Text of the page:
Another part of it is that the big grocery store chains in Germany, the big dairies, and the big slaughterhouses have enough negotiating power to buy farmers’ crops and livestock at a loss or near loss to the farmers.

Meanwhile, while the pressure mounts for farmers to produce more with less space and manpower to bring in more money (with disastrous consequences for animal welfare and the environment), the government has been pushing for better conditions for farm animals, less use of pesticides, and less use of fertilizers.

Boots hanging on a road sign by a snowy field
Farmers have been hanging their shoes and boots on the signs at the entrance and exits of their village to remind people that they’re people.

No small part of all of this are European and national agricultural policies that have for decades favored big farms over smaller ones, using laws and the way subsidies are structured to drive the consolidation of smaller farms into bigger ones that were viewed as being better placed to act on advances in technology and engineering to produce food more reliably and efficiently.

Although there’s room to wonder about the lobbying done by big agribusinesses, it’s also fair to say that governments are afraid of wildly fluctuating food prices and famine. They lead to, not just hardship for their citizens, but considerable civil unrest. (For instance, look at the Arab Spring.) But sometimes the road to hell is paved with the pursuit of peace and prosperity, as strange as that may seem.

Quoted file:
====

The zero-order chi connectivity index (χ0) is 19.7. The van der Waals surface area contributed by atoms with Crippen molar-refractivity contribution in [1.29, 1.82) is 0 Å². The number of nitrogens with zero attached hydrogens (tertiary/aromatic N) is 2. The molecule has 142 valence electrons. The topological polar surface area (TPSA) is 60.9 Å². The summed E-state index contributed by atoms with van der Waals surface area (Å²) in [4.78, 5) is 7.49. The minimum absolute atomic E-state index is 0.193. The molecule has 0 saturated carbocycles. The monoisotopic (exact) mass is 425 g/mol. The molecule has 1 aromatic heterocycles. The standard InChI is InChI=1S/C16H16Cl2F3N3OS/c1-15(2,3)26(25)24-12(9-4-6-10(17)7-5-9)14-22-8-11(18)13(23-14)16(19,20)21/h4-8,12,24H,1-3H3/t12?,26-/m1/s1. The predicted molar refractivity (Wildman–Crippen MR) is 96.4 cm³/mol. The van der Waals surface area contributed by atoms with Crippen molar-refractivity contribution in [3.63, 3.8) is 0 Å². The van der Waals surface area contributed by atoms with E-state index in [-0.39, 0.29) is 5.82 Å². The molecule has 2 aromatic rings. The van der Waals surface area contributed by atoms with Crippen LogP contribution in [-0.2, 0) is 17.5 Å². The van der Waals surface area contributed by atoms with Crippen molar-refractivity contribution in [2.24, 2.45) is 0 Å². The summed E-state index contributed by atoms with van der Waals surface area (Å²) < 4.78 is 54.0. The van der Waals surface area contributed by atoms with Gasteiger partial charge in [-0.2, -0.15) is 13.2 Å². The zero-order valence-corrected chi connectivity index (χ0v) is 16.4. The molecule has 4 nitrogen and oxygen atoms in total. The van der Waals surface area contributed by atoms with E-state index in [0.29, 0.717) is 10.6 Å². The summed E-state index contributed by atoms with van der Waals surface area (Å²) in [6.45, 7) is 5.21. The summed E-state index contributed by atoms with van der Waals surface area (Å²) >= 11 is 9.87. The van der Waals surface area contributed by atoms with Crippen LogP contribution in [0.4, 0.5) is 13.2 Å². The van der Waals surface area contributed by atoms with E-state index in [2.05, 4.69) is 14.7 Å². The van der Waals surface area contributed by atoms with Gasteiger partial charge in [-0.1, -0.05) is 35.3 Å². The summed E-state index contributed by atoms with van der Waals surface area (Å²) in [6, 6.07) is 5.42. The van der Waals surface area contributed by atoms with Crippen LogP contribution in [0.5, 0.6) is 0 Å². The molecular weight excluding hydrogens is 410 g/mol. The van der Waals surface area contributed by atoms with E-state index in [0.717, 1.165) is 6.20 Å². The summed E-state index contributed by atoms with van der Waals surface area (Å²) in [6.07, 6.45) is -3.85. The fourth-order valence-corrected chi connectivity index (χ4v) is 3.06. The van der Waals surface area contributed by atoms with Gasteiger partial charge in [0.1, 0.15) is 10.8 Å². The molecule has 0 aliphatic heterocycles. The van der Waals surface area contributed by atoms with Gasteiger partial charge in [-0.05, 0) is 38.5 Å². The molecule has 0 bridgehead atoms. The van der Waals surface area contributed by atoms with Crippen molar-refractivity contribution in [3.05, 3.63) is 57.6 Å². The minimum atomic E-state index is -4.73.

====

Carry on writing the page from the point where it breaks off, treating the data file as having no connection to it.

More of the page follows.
Systems are complicated and sometimes waves build up, circle around, and crash. Also, sometimes the policy makers, so fixated on the forest, forget that the trees are people.

The Race to the Bottom

Leaving aside the bigger problem of the structure of the agricultural policy that supports bigger farms at the expense of smaller ones, the race to the bottom currently looks like this: Consumers like low prices. Big grocery store chains (including Germany’s discount stores like Aldi, Lidl, Netto, and Penny), as well as the slaughterhouses and the dairies that buy farmers’ livestock and milk, are happy to deliver them, by forcing farmers to sell their meat, dairy, eggs, and other produce at unsustainably low prices.

Farmers have been forced to increasingly up their production, sending pesticide and fertilizer use through the roof, to the detriment of the soils, the environment, and human health, and cramming more and more animals into loud, dark, crowded, ammonia–stinking barns where they will spend almost every last minute of their existence before they are slaughtered.